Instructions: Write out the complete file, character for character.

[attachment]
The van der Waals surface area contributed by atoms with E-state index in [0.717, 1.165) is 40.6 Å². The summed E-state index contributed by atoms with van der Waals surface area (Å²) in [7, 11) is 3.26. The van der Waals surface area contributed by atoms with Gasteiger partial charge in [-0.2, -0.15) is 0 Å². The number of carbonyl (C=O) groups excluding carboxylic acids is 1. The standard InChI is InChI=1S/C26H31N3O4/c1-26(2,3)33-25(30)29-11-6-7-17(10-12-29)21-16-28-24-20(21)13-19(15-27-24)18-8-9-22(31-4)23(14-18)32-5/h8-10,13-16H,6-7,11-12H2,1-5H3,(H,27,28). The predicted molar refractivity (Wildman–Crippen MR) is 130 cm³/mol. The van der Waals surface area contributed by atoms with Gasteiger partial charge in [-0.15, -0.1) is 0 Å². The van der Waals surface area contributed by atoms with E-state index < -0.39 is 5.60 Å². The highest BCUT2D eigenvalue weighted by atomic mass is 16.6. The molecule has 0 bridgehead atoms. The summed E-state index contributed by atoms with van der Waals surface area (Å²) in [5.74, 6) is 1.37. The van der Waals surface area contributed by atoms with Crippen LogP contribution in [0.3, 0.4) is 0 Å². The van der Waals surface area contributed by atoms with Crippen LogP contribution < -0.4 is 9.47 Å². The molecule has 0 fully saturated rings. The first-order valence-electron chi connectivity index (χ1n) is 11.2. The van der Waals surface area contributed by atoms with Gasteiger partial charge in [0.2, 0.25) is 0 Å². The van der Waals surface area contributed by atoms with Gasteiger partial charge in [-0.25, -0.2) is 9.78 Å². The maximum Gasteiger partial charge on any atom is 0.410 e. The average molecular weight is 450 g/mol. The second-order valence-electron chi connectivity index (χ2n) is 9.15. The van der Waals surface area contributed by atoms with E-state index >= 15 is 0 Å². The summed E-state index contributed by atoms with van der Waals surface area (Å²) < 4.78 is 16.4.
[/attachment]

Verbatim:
The van der Waals surface area contributed by atoms with E-state index in [0.717, 1.165) is 40.6 Å². The summed E-state index contributed by atoms with van der Waals surface area (Å²) in [7, 11) is 3.26. The van der Waals surface area contributed by atoms with Gasteiger partial charge in [-0.2, -0.15) is 0 Å². The number of carbonyl (C=O) groups excluding carboxylic acids is 1. The standard InChI is InChI=1S/C26H31N3O4/c1-26(2,3)33-25(30)29-11-6-7-17(10-12-29)21-16-28-24-20(21)13-19(15-27-24)18-8-9-22(31-4)23(14-18)32-5/h8-10,13-16H,6-7,11-12H2,1-5H3,(H,27,28). The predicted molar refractivity (Wildman–Crippen MR) is 130 cm³/mol. The van der Waals surface area contributed by atoms with Gasteiger partial charge in [-0.15, -0.1) is 0 Å². The van der Waals surface area contributed by atoms with E-state index < -0.39 is 5.60 Å². The highest BCUT2D eigenvalue weighted by atomic mass is 16.6. The molecule has 0 bridgehead atoms. The summed E-state index contributed by atoms with van der Waals surface area (Å²) in [5.74, 6) is 1.37. The van der Waals surface area contributed by atoms with Crippen LogP contribution in [0.3, 0.4) is 0 Å². The van der Waals surface area contributed by atoms with Crippen LogP contribution < -0.4 is 9.47 Å². The molecule has 0 fully saturated rings. The first-order valence-electron chi connectivity index (χ1n) is 11.2. The van der Waals surface area contributed by atoms with Gasteiger partial charge in [0.2, 0.25) is 0 Å². The van der Waals surface area contributed by atoms with Gasteiger partial charge in [-0.25, -0.2) is 9.78 Å². The maximum Gasteiger partial charge on any atom is 0.410 e. The average molecular weight is 450 g/mol. The second-order valence-electron chi connectivity index (χ2n) is 9.15. The van der Waals surface area contributed by atoms with E-state index >= 15 is 0 Å². The summed E-state index contributed by atoms with van der Waals surface area (Å²) < 4.78 is 16.4.